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This blog is the work of an educated civilian, not of an expert in the fields discussed.

Monday, May 20, 2019

Tribal Case of Some Interest

ETA: The other two cases might also be of interest, especially if you care about the area in question. For instance, the SCOTUSBlog opinion summary suggests the bankruptcy decision will have important staying power. At the very least, it suggests the importance of the Supreme Court being there to settle federal questions of law. Also, it suggests Gorsuch's sole dissent concerned with how there really wasn't an active federal question is dubious -- that often turns out to be a debatable choice, the ultimate issue at that level being to settle law beyond a single case. 

I noted that it was not a big drama day at SCOTUS, but this doesn't mean it lacked some interest.

The tribal treaty ruling involving hunting rights off reservation (here involving hunting elk by residents of a tribe in Montana that followed them into Bighorn  National  Forest in Wyoming) upon closer reading has some. This includes, as noted before, Justice Gorsuch again joining the liberals (here united in one opinion) supporting tribal rights by applying the treaty as "would naturally be understood by the Indians."  Justice Gorsuch in his earlier opinion citing the majority opinion in an earlier opinion that was key to the opinion today turned out to be suggestive.

The earlier opinion (Justice O'Connor writing the opinion, the liberals joining her in a 5-4 split) distinguished but did not quite explicitly overrule a late 19th Century case.  The fact it basically did was an important matter today, since it was held to decide an "issue preclusion" argument that was the basis of today's dissent.  Basically, a lower court wrongly followed what it deemed existing precedent. "To avoid any future confusion, we make clear today that Race Horse is repudiated to the extent it held that treaty rights can be impliedly extinguished at statehood."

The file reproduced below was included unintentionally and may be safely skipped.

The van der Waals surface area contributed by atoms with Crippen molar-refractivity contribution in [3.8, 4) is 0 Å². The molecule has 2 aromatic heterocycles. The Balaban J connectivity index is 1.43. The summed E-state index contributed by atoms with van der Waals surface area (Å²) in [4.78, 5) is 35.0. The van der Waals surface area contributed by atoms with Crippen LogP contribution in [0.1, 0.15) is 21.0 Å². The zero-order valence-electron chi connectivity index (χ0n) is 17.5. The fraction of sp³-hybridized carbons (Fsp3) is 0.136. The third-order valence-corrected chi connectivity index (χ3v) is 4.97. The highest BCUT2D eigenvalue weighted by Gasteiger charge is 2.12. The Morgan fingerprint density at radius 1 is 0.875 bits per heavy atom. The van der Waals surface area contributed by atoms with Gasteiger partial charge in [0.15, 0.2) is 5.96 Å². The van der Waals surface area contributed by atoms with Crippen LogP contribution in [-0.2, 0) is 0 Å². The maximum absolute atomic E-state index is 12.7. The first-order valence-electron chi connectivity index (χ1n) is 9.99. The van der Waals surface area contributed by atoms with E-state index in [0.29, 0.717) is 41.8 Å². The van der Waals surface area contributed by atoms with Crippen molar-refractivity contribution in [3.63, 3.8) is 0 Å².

This was a key matter involved in Wyoming's argument, but the Court held that there was no "clear statement" that the treaty was abrogated on that or some other ground.  Along with the "naturally be understood" rule, taking into consideration how the tribes understood things at the time, not some nuanced legal rule as might be applied by current understanding, this helps protect tribes who would often be in a weaker position.  Gorsuch joining the liberals twice suggests this very well might be a trend. 

The old precedent was concerned about state rights, specifically (sounds familiar) the fact that a state joins with "equal footing" of existing states.  This was a concern in Shelby County v. Holder, that the covered states were being singled out without up to date  justification. Here, we are told that "Although States have important interests in regulating wildlife and natural resources within their borders, this authority is shared with the Federal Government when the Federal Government exercises one of its enumerated constitutional powers, such as treaty making."

Thus, the Federal Government has specific powers that might somehow limit state discretion. Again, sounds a bit familiar.  Anyways, both sovereigns have a role -- states have discretion over voting and here they have discretion to pass neutral "reasonable and necessary" conservation measures. In fact, the application of that rule to this very case was not decided. So, the person still can lose in the end. Nonetheless, for purposes of this case, a national forest isn't what "occupied" naturally would be understood.  That term meant lack of settlements, like farms.

Again, maybe the specific area in question was "occupied." This too was not decided.  The case therefore may be more important for broader principles and a signal to the future than the specific concerns of the members of the Crow Tribe (twelve thousand enrolled) here.  Included here is stare decisis concerns, including handling decisions that at least in some fashion are a shell of themselves.  A matter of some topical concern.

The importance of this case will be a test of time, but though the dissent in particular tried to rest things on limited grounds (an avoidance mechanism; feeling issue preclusion made the treaty interpretation moot), it appears to be of some interest.

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